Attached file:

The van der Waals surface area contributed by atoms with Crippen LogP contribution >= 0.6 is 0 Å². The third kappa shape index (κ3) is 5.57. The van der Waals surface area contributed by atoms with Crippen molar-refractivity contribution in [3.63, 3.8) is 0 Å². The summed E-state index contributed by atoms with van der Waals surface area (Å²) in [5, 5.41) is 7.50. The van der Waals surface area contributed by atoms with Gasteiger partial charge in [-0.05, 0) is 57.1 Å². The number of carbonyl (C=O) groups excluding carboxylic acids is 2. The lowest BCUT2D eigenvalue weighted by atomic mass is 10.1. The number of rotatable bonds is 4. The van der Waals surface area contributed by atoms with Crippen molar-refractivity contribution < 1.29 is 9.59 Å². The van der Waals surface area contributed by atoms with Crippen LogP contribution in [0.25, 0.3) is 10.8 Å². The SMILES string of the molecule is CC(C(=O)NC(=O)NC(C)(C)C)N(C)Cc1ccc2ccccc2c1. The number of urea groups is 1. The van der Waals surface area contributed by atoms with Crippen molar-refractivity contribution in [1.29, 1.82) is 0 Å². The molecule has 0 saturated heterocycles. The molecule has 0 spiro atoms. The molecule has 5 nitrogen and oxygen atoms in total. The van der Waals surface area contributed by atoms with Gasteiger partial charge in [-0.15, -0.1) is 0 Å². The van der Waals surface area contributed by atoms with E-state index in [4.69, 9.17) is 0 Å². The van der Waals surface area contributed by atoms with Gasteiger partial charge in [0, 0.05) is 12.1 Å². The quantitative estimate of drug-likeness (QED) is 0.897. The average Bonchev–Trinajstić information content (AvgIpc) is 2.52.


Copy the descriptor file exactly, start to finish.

The van der Waals surface area contributed by atoms with Crippen LogP contribution >= 0.6 is 0 Å². The third kappa shape index (κ3) is 5.57. The van der Waals surface area contributed by atoms with Crippen molar-refractivity contribution in [3.63, 3.8) is 0 Å². The summed E-state index contributed by atoms with van der Waals surface area (Å²) in [5, 5.41) is 7.50. The van der Waals surface area contributed by atoms with Gasteiger partial charge in [-0.05, 0) is 57.1 Å². The number of carbonyl (C=O) groups excluding carboxylic acids is 2. The lowest BCUT2D eigenvalue weighted by atomic mass is 10.1. The number of rotatable bonds is 4. The van der Waals surface area contributed by atoms with Crippen molar-refractivity contribution < 1.29 is 9.59 Å². The van der Waals surface area contributed by atoms with Crippen LogP contribution in [0.25, 0.3) is 10.8 Å². The SMILES string of the molecule is CC(C(=O)NC(=O)NC(C)(C)C)N(C)Cc1ccc2ccccc2c1. The number of urea groups is 1. The van der Waals surface area contributed by atoms with Crippen molar-refractivity contribution in [1.29, 1.82) is 0 Å². The molecule has 0 saturated heterocycles. The molecule has 0 spiro atoms. The molecule has 5 nitrogen and oxygen atoms in total. The van der Waals surface area contributed by atoms with Gasteiger partial charge in [-0.15, -0.1) is 0 Å². The van der Waals surface area contributed by atoms with E-state index in [4.69, 9.17) is 0 Å². The van der Waals surface area contributed by atoms with Gasteiger partial charge in [0, 0.05) is 12.1 Å². The quantitative estimate of drug-likeness (QED) is 0.897. The average Bonchev–Trinajstić information content (AvgIpc) is 2.52.